But, having said all of that, I think Branson and I should have worded things differently. I can’t speak for Branson (he’s on vacation with his family, so I don’t want to put words in his mouth). But if I were to write that article again, I would have worded that original line as such:
“We can acknowledge that many of the there might be some elements that draw people to polyamory—deep relationships, care for others, hospitality, and community—that are good things longings.”
Apart from the laborious use of the word “that,” I think this way of saying things might be a clearer way of communicating what we were trying to say. And I sincerely apologize to those of you who were trying to interpret what we were saying in charitable ways and yet were still troubled by our wording. I’m truly sorry. Clarity is a virtue and sometimes I fail at it. I hope this blog post has improved upon whatever was unclear in our CT article.
So let me be clear one more time: I believe polyamorous relationships are sin. I believe that marriage is by definition a one-flesh union between two sexually different persons (male and female) from different families and that all sexual relationships outside this union are sin. And I believe—because the Bible clearly says it—that ongoing, unrepentant sexual sin (or greed, or verbal abuse, or slander, among others) threatens to lose one’s place in the kingdom of God (1 Cor. 6:9-11; Eph. 5:3-5; Rev. 2:14; 20-21). God’s the judge of who’s in and who’s out. And He’s revealed to us through His word that those engaging in ongoing, unrepentant sin have no confidence that they are in.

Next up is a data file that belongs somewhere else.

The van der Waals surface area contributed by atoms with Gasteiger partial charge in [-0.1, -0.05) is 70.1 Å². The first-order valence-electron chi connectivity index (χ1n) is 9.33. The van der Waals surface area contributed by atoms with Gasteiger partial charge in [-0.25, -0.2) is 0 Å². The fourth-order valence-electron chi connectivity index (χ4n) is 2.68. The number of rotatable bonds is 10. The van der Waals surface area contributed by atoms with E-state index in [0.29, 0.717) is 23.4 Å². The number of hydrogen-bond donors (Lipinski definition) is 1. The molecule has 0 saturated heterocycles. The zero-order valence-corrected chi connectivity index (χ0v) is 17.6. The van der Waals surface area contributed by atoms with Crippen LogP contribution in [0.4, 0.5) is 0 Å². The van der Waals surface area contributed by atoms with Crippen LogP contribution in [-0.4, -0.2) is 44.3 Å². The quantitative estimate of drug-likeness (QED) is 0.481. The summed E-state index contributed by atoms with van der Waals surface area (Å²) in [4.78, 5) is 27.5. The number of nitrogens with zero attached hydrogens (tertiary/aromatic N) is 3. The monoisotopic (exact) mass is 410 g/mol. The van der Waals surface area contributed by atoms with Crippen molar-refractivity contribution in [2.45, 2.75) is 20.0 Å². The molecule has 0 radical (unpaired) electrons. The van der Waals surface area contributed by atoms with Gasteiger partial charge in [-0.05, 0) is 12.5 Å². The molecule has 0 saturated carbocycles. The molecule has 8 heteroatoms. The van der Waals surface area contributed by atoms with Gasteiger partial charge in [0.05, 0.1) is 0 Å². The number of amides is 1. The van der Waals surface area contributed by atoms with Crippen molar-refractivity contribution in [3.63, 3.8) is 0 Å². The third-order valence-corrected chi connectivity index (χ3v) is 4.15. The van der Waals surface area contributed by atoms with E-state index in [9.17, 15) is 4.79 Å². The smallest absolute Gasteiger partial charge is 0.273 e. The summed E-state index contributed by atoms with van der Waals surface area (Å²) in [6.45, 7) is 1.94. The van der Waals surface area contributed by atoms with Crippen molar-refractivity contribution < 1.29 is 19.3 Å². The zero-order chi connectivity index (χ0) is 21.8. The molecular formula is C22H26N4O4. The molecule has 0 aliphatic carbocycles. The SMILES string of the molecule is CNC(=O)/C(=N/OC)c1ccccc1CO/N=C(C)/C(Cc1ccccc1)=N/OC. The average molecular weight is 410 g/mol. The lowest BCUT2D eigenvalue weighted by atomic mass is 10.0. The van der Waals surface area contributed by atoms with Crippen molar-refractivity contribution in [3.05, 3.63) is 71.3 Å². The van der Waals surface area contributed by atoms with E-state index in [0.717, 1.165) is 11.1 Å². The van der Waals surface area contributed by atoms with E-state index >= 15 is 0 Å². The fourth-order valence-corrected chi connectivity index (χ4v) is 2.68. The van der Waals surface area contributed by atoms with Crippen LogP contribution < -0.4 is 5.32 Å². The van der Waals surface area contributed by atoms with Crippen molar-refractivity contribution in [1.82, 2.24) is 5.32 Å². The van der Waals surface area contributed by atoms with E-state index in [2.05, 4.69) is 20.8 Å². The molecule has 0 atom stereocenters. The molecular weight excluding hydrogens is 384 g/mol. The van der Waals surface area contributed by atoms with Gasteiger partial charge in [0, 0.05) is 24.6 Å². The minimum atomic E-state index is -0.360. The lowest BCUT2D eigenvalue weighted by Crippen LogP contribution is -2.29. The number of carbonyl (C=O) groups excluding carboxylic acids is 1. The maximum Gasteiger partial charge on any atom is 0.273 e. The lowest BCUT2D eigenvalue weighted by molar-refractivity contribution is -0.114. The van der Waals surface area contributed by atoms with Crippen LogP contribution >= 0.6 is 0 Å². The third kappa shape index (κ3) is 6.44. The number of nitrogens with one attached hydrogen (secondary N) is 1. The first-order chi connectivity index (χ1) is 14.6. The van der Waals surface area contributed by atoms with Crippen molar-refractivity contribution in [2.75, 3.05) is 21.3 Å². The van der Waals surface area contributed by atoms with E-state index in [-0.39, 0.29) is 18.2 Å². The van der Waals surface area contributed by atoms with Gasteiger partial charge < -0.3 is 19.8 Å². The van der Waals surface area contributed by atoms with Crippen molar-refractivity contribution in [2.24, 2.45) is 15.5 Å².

I believe these things so passionately that I’ve made it my full-time job to help Christian leaders around the world believe these things as well. I’m not hiding behind a blog or a tweet while bashfully hanging on to biblical orthodoxy. I’m actively and passionately going out of my way to instill these truths in the hearts of any Christian leader who’s willing to listen. Any Christian who says I’m soft on sexual sin is a soft and lying man. Or woman.
My conservative critics and I probably disagree on how to go about this. Our rhetoric, our tone, our posture is different. And I’m fine with that. I will say that the posture and tone exemplified by some of my critics has caused so much damage to so many peoples’ faith—especially those who love Jesus and struggle with their sexual or gender identity—that I’m eager to distance myself from their way of going about things. If listening to those you disagree with, or presenting biblical truth in a more gracious manner, or making sure we dignify one’s humanity even if they’re in sin, or if trying to genuinely understand another perspective before you refute it seems like a mark of weakness and effeminacy, then I’m very eager to continue doing my thing while you continue doing yours.
Sometimes how we believe what we believe is just as important as what we believe. She who has ears, let her hear.